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cock1

[kok]
See more synonyms for cock on Thesaurus.com
noun
  1. a male chicken; rooster.
  2. the male of any bird, especially of the gallinaceous kind.
  3. Also called stopcock. a hand-operated valve or faucet, especially one opened or closed by rotating a cylindrical or tapered plug having part of the passage pierced through it from side to side.
  4. (in a firearm)
    1. the part of the lock that, by its fall or action, causes the discharge; hammer.
    2. the position into which the cock, or hammer, is brought by being drawn partly or completely back, preparatory to firing.
  5. Slang: Vulgar.
    1. penis.
    2. sexual relations with a man.
  6. a weathercock.
  7. aleader; chief person.
  8. Chiefly British Informal. pal; chum.
  9. British Slang. nonsense.
  10. Horology. a bracketlike plate holding bearings, supported at one end only.Compare bridge1(def 17).
  11. Archaic. the time of the crowing of the cock; early in the morning; cockcrow.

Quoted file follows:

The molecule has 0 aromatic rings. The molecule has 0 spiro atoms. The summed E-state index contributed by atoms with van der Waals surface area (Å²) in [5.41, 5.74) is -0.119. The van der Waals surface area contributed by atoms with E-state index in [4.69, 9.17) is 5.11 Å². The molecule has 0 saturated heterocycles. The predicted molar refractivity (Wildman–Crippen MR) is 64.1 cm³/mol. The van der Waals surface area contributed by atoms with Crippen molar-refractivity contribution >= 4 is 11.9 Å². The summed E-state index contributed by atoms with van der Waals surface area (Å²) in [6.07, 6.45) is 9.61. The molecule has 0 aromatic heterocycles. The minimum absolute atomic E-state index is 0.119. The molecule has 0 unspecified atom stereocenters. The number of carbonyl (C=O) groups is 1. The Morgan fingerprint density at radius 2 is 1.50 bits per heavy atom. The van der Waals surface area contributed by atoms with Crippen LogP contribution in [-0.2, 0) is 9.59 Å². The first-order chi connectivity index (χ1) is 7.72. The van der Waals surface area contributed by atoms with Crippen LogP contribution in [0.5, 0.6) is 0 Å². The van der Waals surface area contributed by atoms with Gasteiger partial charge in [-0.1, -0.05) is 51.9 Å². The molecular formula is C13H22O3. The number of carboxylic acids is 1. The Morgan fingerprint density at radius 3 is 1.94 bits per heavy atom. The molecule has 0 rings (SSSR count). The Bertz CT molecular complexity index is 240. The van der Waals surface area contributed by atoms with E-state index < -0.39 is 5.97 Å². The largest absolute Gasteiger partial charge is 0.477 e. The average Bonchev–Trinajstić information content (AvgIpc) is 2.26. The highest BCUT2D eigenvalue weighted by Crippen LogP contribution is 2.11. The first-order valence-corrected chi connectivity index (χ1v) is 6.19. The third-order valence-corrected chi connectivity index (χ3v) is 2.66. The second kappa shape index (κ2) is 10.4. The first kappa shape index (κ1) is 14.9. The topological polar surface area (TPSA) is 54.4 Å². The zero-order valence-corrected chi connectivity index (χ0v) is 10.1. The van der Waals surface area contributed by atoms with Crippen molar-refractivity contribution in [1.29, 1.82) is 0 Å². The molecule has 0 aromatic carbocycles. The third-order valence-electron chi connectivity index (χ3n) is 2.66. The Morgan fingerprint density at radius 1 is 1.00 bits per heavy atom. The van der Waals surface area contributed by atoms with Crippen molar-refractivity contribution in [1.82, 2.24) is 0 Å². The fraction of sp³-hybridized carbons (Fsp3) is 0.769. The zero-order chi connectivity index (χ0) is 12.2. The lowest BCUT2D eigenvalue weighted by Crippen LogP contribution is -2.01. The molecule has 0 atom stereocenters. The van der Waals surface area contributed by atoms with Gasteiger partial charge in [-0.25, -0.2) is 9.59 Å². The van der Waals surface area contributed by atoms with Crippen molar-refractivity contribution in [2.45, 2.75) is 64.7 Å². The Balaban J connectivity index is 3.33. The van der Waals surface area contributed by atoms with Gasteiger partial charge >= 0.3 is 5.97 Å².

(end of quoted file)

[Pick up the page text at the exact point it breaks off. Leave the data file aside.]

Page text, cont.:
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verb (used with object)
  1. to pull back and set the cock, or hammer, of (a firearm) preparatory to firing.
  2. to draw back in preparation for throwing or hitting: He cocked his bat and waited for the pitch.
  3. to set (a camera shutter or other mechanism) for tripping.Compare trip1(def 28).
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verb (used without object)
  1. to cock the firing mechanism of a firearm.
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Origin of cock1

before 900; Middle English cock, Old English cocc; cognate with Old Norse kokkr; orig. imitative
Related formscock·like, adjective

cock2

[kok]
verb (used with object)
  1. to set or turn up or to one side, often in an assertive, jaunty, or significant manner: He cocked his eyebrow questioningly.
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verb (used without object)
  1. to stand or stick up conspicuously.
  2. Scot. and New England. to strut; swagger; put on airs of importance.
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noun
  1. the act of turning the head, a hat, etc., up or to one side in a jaunty or significant way.
  2. the position of anything thus placed.
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Idioms
  1. cock a snook. snook2(def 2).
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Origin of cock2

First recorded in 1705–15; probably special use of cock1